Useful Tips On House Plans Documentation For Homeowners

    Image source: Bridge Makers website.

    According to Thomas Pagenkopf, Managing Director at Bridge Makers, the documentation of house plans and subsequent approval by Council can be daunting, but it is also about simply following the correct procedure.

    Per the Building Act of 1977, building plans are required to be submitted at the local council for approval before construction commences. When buying or selling a home in Johannesburg and in the surrounding areas, the purchaser is entitled to the approved plans, which are usually archived and stored at the Civic Centre in Braamfontein.

    It can occur that there are no plans or that plans were never updated. In that case, it is wise to consult with a professional architect on how to proceed. In any event, the compilation of standard building plans for council approval consists of the architectural drawings – the plans, sections and elevations of the proposed building. It also needs to include the various calculations required by the SANS 1-0400 standards or building regulations, such as energy efficiency, thermal coefficients and electrical consumption.

    Image source: Bridge Makers website.

    That might sound like a mouthful, but keep in mind that the council is looking out for the safety of the occupants of the building and that the building standards aim to make our homes and offices more comfortable and consume less energy.

    In the case of the plans on the record being out-of-date or requiring amendments, a reputable architect should be consulted for the approval process. It can even occur that property and the building situated on needs to be surveyed and re-measured and then correctly drawn up on Computer Aided Draughting (CAD), after which they can be submitted for approval by Building Control. The approval should take about 30 days if the documentation is correct. There is also a submission fee payable at the council, which differs slightly from region to region.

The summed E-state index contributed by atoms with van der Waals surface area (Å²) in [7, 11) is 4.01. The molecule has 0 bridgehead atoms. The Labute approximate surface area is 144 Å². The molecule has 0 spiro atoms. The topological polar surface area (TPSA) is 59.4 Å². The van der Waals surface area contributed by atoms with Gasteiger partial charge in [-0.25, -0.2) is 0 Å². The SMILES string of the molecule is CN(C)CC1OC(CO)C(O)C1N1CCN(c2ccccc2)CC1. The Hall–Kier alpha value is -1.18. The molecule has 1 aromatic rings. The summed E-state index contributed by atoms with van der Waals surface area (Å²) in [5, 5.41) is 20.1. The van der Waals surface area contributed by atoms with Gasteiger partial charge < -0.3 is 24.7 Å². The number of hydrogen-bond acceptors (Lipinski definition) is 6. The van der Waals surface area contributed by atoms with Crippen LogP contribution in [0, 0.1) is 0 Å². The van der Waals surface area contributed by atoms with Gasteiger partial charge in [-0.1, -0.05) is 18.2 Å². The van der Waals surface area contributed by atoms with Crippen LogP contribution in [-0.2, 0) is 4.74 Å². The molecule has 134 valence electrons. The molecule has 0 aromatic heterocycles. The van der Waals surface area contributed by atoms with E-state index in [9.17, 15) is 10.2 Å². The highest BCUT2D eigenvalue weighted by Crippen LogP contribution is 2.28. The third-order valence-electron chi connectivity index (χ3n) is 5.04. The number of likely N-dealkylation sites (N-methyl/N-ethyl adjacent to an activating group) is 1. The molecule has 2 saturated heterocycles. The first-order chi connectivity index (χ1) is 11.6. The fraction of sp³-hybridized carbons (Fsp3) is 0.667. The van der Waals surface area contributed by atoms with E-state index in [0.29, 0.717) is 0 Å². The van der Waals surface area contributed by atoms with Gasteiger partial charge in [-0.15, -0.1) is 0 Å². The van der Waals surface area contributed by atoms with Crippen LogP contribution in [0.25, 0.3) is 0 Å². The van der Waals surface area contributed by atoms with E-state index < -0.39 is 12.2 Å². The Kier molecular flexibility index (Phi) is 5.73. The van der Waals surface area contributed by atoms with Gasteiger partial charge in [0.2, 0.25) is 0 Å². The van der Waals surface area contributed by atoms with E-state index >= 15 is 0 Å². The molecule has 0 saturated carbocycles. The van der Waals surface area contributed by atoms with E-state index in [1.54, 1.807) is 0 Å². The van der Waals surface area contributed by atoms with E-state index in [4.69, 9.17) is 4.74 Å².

Homeowners are advised to do their homework when purchasing a new home or when building additions and alterations. Important factors, such as building lines, municipal servitudes, area coverage and use of buildings, such as office or business conversions, are all governed by a town-planning or Land Use Scheme. Much trouble and many unnecessary costs can be avoided by finding out what is permitted on your residential property.

    For example, the construction of an entertainment area next to your swimming pool right up against the boundary wall might seem like a bright idea, but the reality is that permission might be needed from your neighbours and plans, including those of the swimming pool, should be submitted for approval.

    Image source: Bridge Makers website.

    A home might even be considered to have heritage value, especially if it was built more than 60 years ago. Many suburbs in Johannesburg have such houses, as in Houghton, Parkhurst and Parkview. In that case, the heritage portal (PHRAG) should be informed prior to any alterations being executed.

    In some instances, financial institutions and insurance underwriters insist on approved, stamped building plans before granting bonds or paying out insurance claims. They can even ask for proof of an Occupancy Certificate.

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